In yesterday’s post I mistakenly called the great David Hafler “Bob”. Oops, I think I had “Bob” on the brain. Sorry. But speaking of history, I think the stories of the people in any industry are perhaps more interesting to me than the actual products and technologies they design. I hope you’ll indulge me yet one more.
Yesterday I told you the story of Robert Noyce the man behind the microchip or integrated circuit and today I want to tell you a little of the story of the man who designed a part of just abut any audio product you have ever listened to. Bob Widlar.
In 1973 PS Audio launched our very first product: a phono preamplifier. That preamplifier used a passive RIAA network sandwiched between two linear amplifiers – both of which were IC op amps. The op amps we used at the time were called the 709 and were designed by Bob Widlar at Fairchild Semiconductor which, as you’ll remember from yesterday, was the company run by Bob Noyce, Gordon Moore and Andy Grove, soon to start Intel. During Widlar’s tenure at Fairchild he battled the growing forces of digital in favor of analog once telling Gordon Moore “anyone can count to one!” Widler felt it was beneath him to consider anything not analog and in those days, analog was king.
Widlar was a rebel by anyone’s standards. The tales of his antics, mostly drunken rip snorting antics coupled with a bohemian lifestyle and a disdain for anything orderly, are those of legend. Unhappy with his first linear IC op amp, the 701, he locked himself in a room for 170 hours and reappeared with the legendary 709 op amp as a result. Among his accomplishments Widlar invented the push pull output stage, emitter degeneration to match components, the active current source, use of FET’s inside of linear IC’s, coupling PNP’s with NPN’s in linear designs, the integrated circuit regulator, the idea of an external capacitor to trim the compensation. In fact, it can perhaps be safely said that during the 60’s and 70’s when analog was king, this man single handedly designed more than half of either the actual circuits or the technologies within them for the entire industry.
When we entered into the fray in the early 1970’s the choices for operational amplifiers were extremely limited: there was the 709, the 301 and the 741 as the main contenders. The 709 and the 301 were both designed by Widler and the 741 was a copy of the 301 design just done poorly. A quick audition between those three candidates was eye opening. The 301 and the 741 were slow, cumbersome dogs while the 709 was brilliant.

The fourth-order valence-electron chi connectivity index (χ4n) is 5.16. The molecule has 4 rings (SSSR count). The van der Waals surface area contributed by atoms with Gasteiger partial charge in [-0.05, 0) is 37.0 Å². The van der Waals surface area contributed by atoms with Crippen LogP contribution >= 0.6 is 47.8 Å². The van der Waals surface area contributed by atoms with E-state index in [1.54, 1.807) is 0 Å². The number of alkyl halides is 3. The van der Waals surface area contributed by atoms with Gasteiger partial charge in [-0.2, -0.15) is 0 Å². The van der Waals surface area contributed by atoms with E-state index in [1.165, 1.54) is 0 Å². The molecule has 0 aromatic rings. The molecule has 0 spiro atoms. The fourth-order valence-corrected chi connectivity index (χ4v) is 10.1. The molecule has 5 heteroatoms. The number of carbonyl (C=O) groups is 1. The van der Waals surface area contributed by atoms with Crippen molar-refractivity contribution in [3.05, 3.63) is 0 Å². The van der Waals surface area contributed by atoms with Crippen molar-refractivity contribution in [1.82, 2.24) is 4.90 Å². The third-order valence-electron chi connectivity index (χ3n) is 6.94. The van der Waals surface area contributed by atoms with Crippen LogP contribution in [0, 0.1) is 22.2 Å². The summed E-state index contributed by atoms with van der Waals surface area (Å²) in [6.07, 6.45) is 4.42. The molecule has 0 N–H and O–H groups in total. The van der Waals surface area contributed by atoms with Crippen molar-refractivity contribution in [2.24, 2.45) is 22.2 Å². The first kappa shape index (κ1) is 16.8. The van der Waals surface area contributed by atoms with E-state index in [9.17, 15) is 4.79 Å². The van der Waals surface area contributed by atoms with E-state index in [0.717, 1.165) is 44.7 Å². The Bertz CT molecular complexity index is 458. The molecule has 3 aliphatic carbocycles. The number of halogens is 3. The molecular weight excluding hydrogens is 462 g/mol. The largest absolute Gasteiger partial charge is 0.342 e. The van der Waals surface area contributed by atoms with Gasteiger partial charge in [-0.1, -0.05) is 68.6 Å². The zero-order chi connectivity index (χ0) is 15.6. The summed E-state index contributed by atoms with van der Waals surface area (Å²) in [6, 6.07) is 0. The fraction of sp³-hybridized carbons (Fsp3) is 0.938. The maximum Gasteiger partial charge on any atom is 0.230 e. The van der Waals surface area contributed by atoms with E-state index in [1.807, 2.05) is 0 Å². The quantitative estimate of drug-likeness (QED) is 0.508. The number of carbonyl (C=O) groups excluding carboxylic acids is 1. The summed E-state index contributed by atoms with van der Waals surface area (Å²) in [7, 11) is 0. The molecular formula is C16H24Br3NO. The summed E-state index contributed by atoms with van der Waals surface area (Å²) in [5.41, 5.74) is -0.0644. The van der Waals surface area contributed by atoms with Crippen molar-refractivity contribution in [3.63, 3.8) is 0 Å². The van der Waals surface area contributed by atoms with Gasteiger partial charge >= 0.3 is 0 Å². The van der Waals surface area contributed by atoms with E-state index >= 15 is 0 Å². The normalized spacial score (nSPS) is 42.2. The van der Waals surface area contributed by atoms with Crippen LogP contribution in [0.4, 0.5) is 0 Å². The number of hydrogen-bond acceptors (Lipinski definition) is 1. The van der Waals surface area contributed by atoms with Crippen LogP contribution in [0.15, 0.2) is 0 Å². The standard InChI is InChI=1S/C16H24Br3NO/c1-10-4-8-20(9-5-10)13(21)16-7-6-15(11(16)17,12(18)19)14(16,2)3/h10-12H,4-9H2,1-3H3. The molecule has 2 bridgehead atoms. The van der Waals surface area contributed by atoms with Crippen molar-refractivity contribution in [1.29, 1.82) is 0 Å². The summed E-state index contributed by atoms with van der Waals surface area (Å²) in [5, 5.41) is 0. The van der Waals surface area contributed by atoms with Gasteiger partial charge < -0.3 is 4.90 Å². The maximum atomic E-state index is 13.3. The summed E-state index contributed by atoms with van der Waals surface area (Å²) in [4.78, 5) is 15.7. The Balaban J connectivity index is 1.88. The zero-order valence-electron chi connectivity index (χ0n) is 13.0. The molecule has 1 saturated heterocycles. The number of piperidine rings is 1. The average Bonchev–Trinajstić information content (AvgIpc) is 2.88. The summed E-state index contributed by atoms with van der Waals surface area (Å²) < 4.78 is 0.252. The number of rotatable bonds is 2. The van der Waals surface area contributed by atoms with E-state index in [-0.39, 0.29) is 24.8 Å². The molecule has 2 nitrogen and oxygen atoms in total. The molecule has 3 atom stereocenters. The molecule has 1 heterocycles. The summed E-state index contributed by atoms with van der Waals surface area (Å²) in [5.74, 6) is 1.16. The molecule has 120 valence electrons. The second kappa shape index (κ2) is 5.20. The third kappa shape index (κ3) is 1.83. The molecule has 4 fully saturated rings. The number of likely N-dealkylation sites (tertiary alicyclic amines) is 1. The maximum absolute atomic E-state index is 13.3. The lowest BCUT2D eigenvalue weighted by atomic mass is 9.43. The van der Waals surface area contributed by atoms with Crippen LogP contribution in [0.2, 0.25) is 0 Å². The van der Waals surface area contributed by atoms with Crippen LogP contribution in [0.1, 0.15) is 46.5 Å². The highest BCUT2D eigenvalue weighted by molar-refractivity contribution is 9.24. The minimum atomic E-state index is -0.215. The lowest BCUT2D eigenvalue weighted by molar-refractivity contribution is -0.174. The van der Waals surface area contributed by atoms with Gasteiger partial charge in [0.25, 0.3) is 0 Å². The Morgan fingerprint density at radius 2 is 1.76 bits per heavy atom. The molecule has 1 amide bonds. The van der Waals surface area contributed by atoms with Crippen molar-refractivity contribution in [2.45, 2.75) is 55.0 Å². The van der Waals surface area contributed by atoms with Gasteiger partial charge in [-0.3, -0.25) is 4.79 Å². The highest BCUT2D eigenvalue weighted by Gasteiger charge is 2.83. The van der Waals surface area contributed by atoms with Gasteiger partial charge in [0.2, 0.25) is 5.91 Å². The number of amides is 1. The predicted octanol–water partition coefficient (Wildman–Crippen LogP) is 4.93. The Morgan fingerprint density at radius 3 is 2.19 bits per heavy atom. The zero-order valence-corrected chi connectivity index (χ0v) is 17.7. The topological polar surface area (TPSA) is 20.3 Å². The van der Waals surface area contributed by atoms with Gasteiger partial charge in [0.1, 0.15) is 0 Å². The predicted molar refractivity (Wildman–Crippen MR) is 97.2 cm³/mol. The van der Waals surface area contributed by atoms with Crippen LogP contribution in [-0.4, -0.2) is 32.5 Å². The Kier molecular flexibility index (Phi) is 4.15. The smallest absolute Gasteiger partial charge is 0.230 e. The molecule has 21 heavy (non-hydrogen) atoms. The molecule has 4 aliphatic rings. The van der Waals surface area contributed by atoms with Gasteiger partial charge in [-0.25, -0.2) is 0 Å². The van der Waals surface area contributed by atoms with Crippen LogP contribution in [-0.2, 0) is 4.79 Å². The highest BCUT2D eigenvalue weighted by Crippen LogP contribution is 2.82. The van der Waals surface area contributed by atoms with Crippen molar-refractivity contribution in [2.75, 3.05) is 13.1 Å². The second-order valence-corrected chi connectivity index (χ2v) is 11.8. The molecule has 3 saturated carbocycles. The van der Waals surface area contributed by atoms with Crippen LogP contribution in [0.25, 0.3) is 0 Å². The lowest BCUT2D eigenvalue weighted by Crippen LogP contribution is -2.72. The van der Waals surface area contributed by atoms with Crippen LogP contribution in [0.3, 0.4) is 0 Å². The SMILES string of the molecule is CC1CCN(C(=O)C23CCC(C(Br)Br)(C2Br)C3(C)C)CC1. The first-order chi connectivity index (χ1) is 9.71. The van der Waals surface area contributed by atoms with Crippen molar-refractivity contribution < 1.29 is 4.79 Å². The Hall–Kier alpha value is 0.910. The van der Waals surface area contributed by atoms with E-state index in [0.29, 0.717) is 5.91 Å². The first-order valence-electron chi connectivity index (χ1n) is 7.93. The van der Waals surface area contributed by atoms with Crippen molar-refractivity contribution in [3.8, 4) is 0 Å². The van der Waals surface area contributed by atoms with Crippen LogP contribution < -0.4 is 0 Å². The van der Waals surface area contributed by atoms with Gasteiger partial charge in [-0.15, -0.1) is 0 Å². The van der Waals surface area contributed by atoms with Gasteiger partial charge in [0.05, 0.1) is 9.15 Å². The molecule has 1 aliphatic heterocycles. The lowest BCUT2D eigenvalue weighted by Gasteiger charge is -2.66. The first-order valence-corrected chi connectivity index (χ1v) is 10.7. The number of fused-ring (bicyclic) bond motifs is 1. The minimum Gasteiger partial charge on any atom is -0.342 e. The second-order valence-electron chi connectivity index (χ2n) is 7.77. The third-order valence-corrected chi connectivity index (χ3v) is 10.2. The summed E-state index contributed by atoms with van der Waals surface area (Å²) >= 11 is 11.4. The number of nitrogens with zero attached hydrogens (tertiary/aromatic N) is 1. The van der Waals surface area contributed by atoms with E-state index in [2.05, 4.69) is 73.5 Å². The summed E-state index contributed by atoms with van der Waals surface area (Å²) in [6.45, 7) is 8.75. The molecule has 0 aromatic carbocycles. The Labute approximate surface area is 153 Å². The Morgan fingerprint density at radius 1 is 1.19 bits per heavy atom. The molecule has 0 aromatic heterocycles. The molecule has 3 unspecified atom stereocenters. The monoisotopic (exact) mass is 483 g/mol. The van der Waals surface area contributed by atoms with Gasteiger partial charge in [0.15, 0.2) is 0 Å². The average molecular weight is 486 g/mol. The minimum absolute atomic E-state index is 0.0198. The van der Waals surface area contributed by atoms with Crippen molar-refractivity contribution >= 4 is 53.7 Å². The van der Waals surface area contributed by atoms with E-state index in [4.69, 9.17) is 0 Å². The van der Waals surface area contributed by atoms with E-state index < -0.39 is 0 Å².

It was an unfortunate fact then (and still is today) that audio designers didn’t listen to their designs they just designed with meters and textbooks. Had they actually listened to their creations as designers in the high-end have done for years, much of the great and forever precious music created during those same heady days would sound good even today. But alas, the vast majority of mixing consoles in the recording industry were designed with the ubiquitous 301 or the even worse 741 and music through those early op amps was harsh, bright and congested. So too were the recordings they made.
So during this amazing time of converging lines we had the birth of the IC, the birth of analog linear circuits, the explosive growth of the consumer electronics market as well as high-end audio and an explosion of musical energy the likes of which haven’t been repeated many times throughout the course of history. The energy was high, the rush to succeed was great and in the middle of it all was Bob Widler.
If you have listened to a piece of solid state consumer electronics from today to 30 years ago and every moment in between, you have listened to and enjoyed music through the designs of perhaps the greatest pioneer and inventor the history of analog electronics has or will ever know. Widler died at an early age no doubt due in part to his binge drinking and crazed lifestyle but while here he touched the lives of every person who loves music and that’s saying a lot.
Tomorrow, let’s find out what this mysterious op amp is.